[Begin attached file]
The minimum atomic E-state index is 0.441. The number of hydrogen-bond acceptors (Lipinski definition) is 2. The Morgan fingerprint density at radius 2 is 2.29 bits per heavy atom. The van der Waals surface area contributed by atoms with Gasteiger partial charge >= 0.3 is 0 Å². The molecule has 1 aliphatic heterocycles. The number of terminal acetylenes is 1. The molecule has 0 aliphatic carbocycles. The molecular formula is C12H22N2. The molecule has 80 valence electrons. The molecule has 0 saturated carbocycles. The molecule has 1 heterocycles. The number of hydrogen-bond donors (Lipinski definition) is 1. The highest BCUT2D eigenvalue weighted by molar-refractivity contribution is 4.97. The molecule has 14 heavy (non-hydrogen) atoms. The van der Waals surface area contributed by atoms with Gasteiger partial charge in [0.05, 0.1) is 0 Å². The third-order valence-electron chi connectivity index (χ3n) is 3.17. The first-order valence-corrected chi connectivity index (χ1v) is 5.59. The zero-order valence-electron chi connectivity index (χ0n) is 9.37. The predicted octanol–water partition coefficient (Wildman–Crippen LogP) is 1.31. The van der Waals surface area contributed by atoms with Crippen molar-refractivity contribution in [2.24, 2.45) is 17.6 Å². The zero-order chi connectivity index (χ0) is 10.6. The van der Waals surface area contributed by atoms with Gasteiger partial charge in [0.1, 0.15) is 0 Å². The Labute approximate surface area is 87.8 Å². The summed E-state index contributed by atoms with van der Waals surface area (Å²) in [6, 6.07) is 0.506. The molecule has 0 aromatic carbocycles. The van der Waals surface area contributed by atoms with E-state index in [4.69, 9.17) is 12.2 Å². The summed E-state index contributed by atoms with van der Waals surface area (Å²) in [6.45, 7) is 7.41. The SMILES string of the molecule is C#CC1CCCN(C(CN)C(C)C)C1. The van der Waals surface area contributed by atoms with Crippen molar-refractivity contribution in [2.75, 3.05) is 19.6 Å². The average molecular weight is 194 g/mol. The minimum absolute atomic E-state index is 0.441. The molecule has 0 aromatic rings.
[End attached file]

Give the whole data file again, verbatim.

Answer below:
The minimum atomic E-state index is 0.441. The number of hydrogen-bond acceptors (Lipinski definition) is 2. The Morgan fingerprint density at radius 2 is 2.29 bits per heavy atom. The van der Waals surface area contributed by atoms with Gasteiger partial charge >= 0.3 is 0 Å². The molecule has 1 aliphatic heterocycles. The number of terminal acetylenes is 1. The molecule has 0 aliphatic carbocycles. The molecular formula is C12H22N2. The molecule has 80 valence electrons. The molecule has 0 saturated carbocycles. The molecule has 1 heterocycles. The number of hydrogen-bond donors (Lipinski definition) is 1. The highest BCUT2D eigenvalue weighted by molar-refractivity contribution is 4.97. The molecule has 14 heavy (non-hydrogen) atoms. The van der Waals surface area contributed by atoms with Gasteiger partial charge in [0.05, 0.1) is 0 Å². The third-order valence-electron chi connectivity index (χ3n) is 3.17. The first-order valence-corrected chi connectivity index (χ1v) is 5.59. The zero-order valence-electron chi connectivity index (χ0n) is 9.37. The predicted octanol–water partition coefficient (Wildman–Crippen LogP) is 1.31. The van der Waals surface area contributed by atoms with Crippen molar-refractivity contribution in [2.24, 2.45) is 17.6 Å². The zero-order chi connectivity index (χ0) is 10.6. The van der Waals surface area contributed by atoms with Gasteiger partial charge in [0.1, 0.15) is 0 Å². The Labute approximate surface area is 87.8 Å². The summed E-state index contributed by atoms with van der Waals surface area (Å²) in [6, 6.07) is 0.506. The molecule has 0 aromatic carbocycles. The van der Waals surface area contributed by atoms with E-state index in [4.69, 9.17) is 12.2 Å². The summed E-state index contributed by atoms with van der Waals surface area (Å²) in [6.45, 7) is 7.41. The SMILES string of the molecule is C#CC1CCCN(C(CN)C(C)C)C1. The van der Waals surface area contributed by atoms with Crippen molar-refractivity contribution in [2.75, 3.05) is 19.6 Å². The average molecular weight is 194 g/mol. The minimum absolute atomic E-state index is 0.441. The molecule has 0 aromatic rings.